Italy’s Sardinia

I admit it – I love all things Italian. From the ancient history to modern dolce vita; from mountaintop perched villages to the bustle of Roma; from sumptuous foods to lip smacking wines, I am completely besotted. And I never tire of sharing that passion so buckle up for more. Let’s venture to a lesser known wine area floating in the blue of the Mediterranean – Sardinia (in the Italian it’s Sardegna). This is a pretty big island, second only to Sicily in the Mediterranean and it’s got an old winemaking culture.

First let me say that there is not a lot wine from Sardinia out there on the retail shelves, but I like to try to be ahead of the game when it comes to sharing the undiscovered wine regions and the unique wines they offer.  The two most popular and available wines from Sardinia are Cannonau di Sardegna and Vermentino, a red and a white respectively.

The interesting thing about Cannonau is that it is the Sardinian name for Grenache or Garnacha, and there remains a debate as to whether it is the place of origin for that grape, as opposed to Spain.  Not that I really care, but if you’re from there you do!  So right away we can expect some old vine Grenache in the bottle.

This is a hot Mediterranean climate so the wines are ripe and offer red berry fruitiness – think raspberry and strawberry, much like Pinot Noir. There’s good acidity and they tend to be medium bodied with just a little kick of white pepper or spice when you sip. Often they’re a bit higher alcohol too. Cannonau is a good food wine because of that acidity. It’s not a very “sophisticated” wine and tends to the simpler side which is why I think it’s just right with a burger on the grill or pizza, or just about anything you might like paired with Pinot Noir. In some ways it is like a more rustic version of Pinot, without the nuance and subtlety of that more finicky and classy grape. But it’s also less expensive when you can find it – I picked up a bottle today for $15 at my local wine store. So let you fingers do the walking online or just ask your retailer to get you some.

Then there is Vermentino. Vermentino is a widely planted white grape in Sardinia.  This is good wine for the warm days of summer. Sardinia is known for great beaches and I can’t think of a nicer afternoon than gazing at the sea under the shade of an umbrella as you lunch on a chilled seafood salad.  Get the picture?  Since it’s not likely we’ll be in Sardinia itself anytime soon, I plan on keeping that picture in mind when I pop one open!  Pale, straw colored, light bodied, soft and fruity, Vermentino has a fragrant nose and often an apple-like flavor. Like many Italian whites this is easy sipping wine, especially since it’s less that $15 a bottle.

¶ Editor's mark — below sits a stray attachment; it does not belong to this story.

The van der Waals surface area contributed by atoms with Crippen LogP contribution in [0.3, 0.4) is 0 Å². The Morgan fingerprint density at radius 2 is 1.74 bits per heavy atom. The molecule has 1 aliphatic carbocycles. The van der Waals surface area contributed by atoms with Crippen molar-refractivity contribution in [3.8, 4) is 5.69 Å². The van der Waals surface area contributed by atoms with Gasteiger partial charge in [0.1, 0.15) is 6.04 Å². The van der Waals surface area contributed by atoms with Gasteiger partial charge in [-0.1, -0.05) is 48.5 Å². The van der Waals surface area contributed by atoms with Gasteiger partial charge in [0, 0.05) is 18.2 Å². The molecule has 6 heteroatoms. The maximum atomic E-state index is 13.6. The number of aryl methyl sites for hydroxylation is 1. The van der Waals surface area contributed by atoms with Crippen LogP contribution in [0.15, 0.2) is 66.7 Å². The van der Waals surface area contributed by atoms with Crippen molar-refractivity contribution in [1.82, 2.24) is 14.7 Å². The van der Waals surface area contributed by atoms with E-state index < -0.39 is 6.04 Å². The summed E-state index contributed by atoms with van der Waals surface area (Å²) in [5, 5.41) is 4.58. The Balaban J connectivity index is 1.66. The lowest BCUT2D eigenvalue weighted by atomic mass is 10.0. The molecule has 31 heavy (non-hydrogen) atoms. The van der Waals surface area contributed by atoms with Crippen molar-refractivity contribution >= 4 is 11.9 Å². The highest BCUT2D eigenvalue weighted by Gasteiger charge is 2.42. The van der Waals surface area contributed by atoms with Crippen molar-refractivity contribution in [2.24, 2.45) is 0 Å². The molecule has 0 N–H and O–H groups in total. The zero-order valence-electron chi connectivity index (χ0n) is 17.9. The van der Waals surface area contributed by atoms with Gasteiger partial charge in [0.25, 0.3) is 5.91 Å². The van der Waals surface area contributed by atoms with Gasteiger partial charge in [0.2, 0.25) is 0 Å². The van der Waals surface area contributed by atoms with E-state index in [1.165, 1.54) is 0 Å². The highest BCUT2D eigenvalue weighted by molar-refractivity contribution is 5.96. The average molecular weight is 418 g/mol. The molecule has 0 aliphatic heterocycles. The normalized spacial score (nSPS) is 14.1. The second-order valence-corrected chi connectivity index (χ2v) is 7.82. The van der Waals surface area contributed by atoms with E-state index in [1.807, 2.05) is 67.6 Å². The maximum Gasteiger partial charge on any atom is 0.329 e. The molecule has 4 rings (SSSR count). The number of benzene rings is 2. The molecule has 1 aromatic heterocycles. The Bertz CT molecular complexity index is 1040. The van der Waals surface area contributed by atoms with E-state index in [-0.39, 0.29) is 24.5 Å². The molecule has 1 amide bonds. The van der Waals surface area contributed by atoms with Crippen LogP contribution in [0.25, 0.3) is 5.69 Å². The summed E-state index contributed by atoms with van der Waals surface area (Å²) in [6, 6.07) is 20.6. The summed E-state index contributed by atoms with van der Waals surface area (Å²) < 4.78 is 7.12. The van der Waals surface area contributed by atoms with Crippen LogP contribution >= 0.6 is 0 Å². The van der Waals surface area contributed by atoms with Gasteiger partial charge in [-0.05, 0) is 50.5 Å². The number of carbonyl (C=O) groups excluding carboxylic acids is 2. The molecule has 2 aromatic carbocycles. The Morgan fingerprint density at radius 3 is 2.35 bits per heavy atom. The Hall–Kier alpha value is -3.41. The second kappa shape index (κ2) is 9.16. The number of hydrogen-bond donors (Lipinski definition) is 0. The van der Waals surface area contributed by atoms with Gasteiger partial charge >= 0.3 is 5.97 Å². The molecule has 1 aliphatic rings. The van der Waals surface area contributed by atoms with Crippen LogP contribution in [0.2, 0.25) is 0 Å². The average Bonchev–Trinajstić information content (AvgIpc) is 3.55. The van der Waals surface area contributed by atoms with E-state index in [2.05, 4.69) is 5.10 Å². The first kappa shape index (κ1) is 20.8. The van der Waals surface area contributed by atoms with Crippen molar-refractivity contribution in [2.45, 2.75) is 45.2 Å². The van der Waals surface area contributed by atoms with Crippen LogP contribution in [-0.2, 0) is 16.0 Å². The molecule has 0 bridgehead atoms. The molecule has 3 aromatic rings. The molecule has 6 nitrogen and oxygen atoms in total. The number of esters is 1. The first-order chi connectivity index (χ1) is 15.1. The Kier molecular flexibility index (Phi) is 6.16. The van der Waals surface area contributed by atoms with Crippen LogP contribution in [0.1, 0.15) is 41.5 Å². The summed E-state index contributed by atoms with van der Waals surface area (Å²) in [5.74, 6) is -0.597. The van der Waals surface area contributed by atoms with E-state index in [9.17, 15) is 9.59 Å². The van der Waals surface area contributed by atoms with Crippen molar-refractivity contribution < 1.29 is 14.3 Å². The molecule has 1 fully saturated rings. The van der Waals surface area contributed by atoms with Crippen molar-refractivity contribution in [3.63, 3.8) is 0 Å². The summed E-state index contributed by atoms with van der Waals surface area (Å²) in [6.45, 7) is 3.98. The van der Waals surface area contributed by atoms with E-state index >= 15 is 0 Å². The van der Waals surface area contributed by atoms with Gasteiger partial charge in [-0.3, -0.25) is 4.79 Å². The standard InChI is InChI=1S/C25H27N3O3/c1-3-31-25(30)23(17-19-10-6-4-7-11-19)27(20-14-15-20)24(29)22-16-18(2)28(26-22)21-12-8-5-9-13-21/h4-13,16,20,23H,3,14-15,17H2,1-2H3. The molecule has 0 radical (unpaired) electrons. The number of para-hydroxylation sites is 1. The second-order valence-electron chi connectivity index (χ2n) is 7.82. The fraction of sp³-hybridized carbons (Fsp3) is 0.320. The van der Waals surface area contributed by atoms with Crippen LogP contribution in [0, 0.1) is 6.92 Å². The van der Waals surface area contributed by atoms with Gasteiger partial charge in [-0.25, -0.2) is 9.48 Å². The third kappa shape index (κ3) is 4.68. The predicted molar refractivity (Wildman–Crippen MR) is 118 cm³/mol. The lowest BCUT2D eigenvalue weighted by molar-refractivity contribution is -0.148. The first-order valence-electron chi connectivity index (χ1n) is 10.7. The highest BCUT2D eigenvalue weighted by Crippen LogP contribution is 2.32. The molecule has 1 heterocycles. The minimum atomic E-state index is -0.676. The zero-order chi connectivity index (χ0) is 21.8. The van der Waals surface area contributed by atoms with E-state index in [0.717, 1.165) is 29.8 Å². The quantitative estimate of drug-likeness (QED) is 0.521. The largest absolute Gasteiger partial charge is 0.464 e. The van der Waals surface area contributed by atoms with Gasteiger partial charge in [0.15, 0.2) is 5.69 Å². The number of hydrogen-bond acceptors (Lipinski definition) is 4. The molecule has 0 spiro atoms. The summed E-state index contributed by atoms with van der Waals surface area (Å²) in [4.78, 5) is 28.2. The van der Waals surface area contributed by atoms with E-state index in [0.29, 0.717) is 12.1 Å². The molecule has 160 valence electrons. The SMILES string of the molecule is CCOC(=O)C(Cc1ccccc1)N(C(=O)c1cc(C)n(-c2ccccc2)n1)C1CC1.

Cannonau and Vermentino aren’t the only wines of Sardinia, but it’s likely that they’re the ones you’ll see. The other most produced one is Carignano, which is Carignan. Carignan is found widely in Spain and southern France, so again there is that shared Mediterranean heritage.

This evening I am grilling some chicken kabobs – and I think my wine choice is pretty obvious – I’ll be sipping some Cannonau di Sardegna!

Ciao!

P.S. If you’re following along with my New Year Resolution then we just made good on May – “we drink a lot of Italian wine at our place but there’s still a lot of Italy to sip into.  So let’s hop over to the island of Sardinia and see what we find.”

Ever Day Sip
2012 Sella E Mosca Riserva Cannonau di Sardegna $15
2014 Contini Pariglia Vermentino di Sardegna $14

2 thoughts on “Italy’s Sardinia

  1. minerva patel

    Hi Ken!! hope you are doing well! Love the post, it just so happens we will be in Sardiniain July!!! If you have any other recommendations please let me know!1

    Like

    1. kensipswine

      Hi Minerva! Thanks for the kind words. Sardinia in July sounds great – what a perfect time to go. There’s always something extra special about sipping the local wines and enjoying the local food. For me it’s the highlight of just about any trip. Let me know of any fun discoveries!

      Like

Leave a Reply

Fill in your details below or click an icon to log in:

WordPress.com Logo

You are commenting using your WordPress.com account. Log Out / Change )

Twitter picture

You are commenting using your Twitter account. Log Out / Change )

Facebook photo

You are commenting using your Facebook account. Log Out / Change )

Google+ photo

You are commenting using your Google+ account. Log Out / Change )

Connecting to %s